Valery Guillory, Parent Volunteer

Gresham-Barlow School District

Thach Nguyen, Parent Volunteer

David Douglas School District

Bobbie Regan, Parent Volunteer
Portland Public Schools

(This information furnished by Bobbie Regan)

The printing of this argument does not constitute an endorsement by Multnomah County, nor does the county warrant the accuracy or truth of any statements made in the argument.



As firefighters, we are proud to be the first line of defense in protecting our community.

When you think of us, you most likely think of people going into burning buildings. But we are also the first responders for medical emergencies and accidents. We are the people that are called when there is a crisis affecting someone’s health or safety.

That is why we have a particularly good view of the critical importance of Measure 26-48. When our community’s safety net is in tatters, we are the ones who must try to catch those who fall through the holes.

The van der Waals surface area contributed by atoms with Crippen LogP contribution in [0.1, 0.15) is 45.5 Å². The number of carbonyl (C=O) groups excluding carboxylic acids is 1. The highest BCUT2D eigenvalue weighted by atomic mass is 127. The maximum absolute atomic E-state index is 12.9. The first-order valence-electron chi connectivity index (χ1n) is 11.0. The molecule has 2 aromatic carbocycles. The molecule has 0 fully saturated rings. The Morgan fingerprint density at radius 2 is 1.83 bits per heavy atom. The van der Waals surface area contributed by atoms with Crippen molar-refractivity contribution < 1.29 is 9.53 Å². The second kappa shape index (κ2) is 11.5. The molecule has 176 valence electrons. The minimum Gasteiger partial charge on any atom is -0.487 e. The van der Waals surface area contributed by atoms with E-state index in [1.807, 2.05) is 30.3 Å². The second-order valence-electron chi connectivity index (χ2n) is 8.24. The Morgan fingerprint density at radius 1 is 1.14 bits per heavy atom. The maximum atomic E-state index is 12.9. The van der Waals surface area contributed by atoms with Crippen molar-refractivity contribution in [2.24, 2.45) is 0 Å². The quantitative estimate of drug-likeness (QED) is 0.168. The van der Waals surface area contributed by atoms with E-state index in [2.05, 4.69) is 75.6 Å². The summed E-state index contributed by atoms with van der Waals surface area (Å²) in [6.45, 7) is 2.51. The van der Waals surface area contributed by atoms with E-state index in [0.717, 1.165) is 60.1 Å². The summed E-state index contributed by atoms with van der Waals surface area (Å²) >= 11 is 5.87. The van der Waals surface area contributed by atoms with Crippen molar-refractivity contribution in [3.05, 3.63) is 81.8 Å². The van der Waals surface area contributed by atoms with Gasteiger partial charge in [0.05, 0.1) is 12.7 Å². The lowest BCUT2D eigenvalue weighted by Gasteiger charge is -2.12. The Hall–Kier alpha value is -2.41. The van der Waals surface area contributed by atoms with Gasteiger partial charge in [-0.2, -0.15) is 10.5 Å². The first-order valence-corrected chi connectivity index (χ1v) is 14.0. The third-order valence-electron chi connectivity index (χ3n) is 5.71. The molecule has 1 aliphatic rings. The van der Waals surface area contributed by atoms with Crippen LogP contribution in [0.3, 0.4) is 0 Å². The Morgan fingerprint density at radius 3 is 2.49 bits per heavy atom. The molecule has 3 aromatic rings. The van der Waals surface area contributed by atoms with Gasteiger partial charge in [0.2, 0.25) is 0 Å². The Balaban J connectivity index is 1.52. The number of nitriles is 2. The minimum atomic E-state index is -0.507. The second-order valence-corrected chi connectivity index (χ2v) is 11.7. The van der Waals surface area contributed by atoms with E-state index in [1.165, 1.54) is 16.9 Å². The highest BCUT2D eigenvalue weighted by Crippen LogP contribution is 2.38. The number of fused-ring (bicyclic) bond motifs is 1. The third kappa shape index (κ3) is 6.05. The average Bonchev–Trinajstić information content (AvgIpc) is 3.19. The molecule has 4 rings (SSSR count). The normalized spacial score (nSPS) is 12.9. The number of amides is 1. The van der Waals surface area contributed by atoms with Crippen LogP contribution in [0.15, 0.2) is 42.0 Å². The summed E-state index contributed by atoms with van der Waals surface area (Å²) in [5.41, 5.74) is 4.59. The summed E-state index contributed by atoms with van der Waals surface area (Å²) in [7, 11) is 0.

How can you be sure that our community really needs Measure 26-48? We are seeing the evidence every day.

* We are answering calls from seniors are cut off from their medication, and the assistance they need to live independently.
* We are answering calls from severely mentally ill people who have lost the medication they need to function, and have been turned onto the streets.
* We are answering calls for children who have lost health care coverage, so that the first time they get medical treatment is from one of us.